The UN’s declaration on antimicrobial resistance (AMR) was signed by every member of the United Nations General Assembly. Unfortunately, not all member states have the necessary infrastructure to ensure action is taken on the same scale in every part of the world.
The challenges faced by war-torn countries in addressing AMR is significantly important to the rest of the world as microbes do not recognize borders and do not differentiate between peace and wartime.
It is evident that man-made conflict disrupts health systems, contributes directly towards instability of staff availability and supply line for medication and vaccination, and increases the possibilities of sudden closure of healthcare facilities and displacement of people.
This chaotic situation continues in the post-conflict phase and it takes significant amount of time and effort to restore some of the functionalities of the health systems. Actions that are necessary to control AMR include: antibiotic stewardship, infection prevention and control, microbiological surveillance, testing bacteria for resistance before selecting and administering antibiotics, and also isolation of patients with resistant bacteria; these are impossible to implement under such conditions in conflict zones.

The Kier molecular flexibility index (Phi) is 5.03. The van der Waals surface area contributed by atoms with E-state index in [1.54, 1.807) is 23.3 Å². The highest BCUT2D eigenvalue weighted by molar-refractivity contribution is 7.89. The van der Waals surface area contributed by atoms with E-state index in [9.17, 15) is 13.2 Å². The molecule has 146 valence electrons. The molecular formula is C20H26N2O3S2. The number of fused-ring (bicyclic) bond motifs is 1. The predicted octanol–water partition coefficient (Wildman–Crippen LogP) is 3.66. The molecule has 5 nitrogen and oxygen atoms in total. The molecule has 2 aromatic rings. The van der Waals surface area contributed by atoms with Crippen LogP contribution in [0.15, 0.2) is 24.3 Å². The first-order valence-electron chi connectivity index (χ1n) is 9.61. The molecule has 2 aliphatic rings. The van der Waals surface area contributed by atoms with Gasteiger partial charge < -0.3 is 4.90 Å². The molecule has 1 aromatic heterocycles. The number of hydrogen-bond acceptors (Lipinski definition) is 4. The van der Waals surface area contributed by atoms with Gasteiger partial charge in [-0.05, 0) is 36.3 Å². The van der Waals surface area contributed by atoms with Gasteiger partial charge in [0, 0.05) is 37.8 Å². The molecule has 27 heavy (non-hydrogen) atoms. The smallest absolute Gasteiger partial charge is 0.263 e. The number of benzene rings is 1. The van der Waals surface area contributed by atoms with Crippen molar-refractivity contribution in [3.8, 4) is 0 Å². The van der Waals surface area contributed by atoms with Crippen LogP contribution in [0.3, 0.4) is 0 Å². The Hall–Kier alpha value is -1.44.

For example, prevention of TB through vaccination, detection, and control requires diagnostic facilities, screening of contacts, and treatment. War-torn countries are not always able to provide this management and, as such, contribute directly to increasing number of cases of multi-drug resistant TB.
Additionally, in times of war, countries typically divert resources to meet military needs rather than the health needs of the population. These unfortunate circumstances present an environment for bacteria to develop resistance mechanisms against traditional antibiotics and also provide opportunity for emerging pathogens to spread.
Bayad Nozad is a Fellow with the Faculty of Public Health with a special interest in Blood Borne Viruses. This blog post represents his views only and no one else.